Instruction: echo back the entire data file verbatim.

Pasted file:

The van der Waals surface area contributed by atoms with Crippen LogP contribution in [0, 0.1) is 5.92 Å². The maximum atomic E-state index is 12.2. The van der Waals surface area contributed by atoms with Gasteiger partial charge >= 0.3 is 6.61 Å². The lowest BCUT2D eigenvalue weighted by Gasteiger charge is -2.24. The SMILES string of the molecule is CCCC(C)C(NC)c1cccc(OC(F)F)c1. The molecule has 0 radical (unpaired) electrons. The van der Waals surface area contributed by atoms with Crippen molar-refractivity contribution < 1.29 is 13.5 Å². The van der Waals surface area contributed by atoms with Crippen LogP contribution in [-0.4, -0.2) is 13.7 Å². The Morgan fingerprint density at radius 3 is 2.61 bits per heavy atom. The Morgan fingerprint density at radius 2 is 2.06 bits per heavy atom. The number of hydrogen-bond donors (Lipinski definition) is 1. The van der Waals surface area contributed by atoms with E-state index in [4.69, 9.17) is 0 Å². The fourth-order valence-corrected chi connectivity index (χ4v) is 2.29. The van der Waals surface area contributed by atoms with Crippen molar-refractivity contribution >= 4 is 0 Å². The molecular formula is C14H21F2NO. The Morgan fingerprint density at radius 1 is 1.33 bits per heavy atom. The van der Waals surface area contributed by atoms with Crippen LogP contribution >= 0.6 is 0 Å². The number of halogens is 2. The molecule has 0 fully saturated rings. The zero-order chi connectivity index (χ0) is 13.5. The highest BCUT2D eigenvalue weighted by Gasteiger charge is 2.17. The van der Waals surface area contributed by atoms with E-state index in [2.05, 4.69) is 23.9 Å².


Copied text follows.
The van der Waals surface area contributed by atoms with Crippen LogP contribution in [0, 0.1) is 5.92 Å². The maximum atomic E-state index is 12.2. The van der Waals surface area contributed by atoms with Gasteiger partial charge >= 0.3 is 6.61 Å². The lowest BCUT2D eigenvalue weighted by Gasteiger charge is -2.24. The SMILES string of the molecule is CCCC(C)C(NC)c1cccc(OC(F)F)c1. The molecule has 0 radical (unpaired) electrons. The van der Waals surface area contributed by atoms with Crippen molar-refractivity contribution < 1.29 is 13.5 Å². The van der Waals surface area contributed by atoms with Crippen LogP contribution in [-0.4, -0.2) is 13.7 Å². The Morgan fingerprint density at radius 3 is 2.61 bits per heavy atom. The Morgan fingerprint density at radius 2 is 2.06 bits per heavy atom. The number of hydrogen-bond donors (Lipinski definition) is 1. The van der Waals surface area contributed by atoms with E-state index in [4.69, 9.17) is 0 Å². The fourth-order valence-corrected chi connectivity index (χ4v) is 2.29. The van der Waals surface area contributed by atoms with Crippen molar-refractivity contribution >= 4 is 0 Å². The molecular formula is C14H21F2NO. The Morgan fingerprint density at radius 1 is 1.33 bits per heavy atom. The van der Waals surface area contributed by atoms with Crippen LogP contribution >= 0.6 is 0 Å². The number of halogens is 2. The molecule has 0 fully saturated rings. The zero-order chi connectivity index (χ0) is 13.5. The highest BCUT2D eigenvalue weighted by Gasteiger charge is 2.17. The van der Waals surface area contributed by atoms with E-state index in [2.05, 4.69) is 23.9 Å².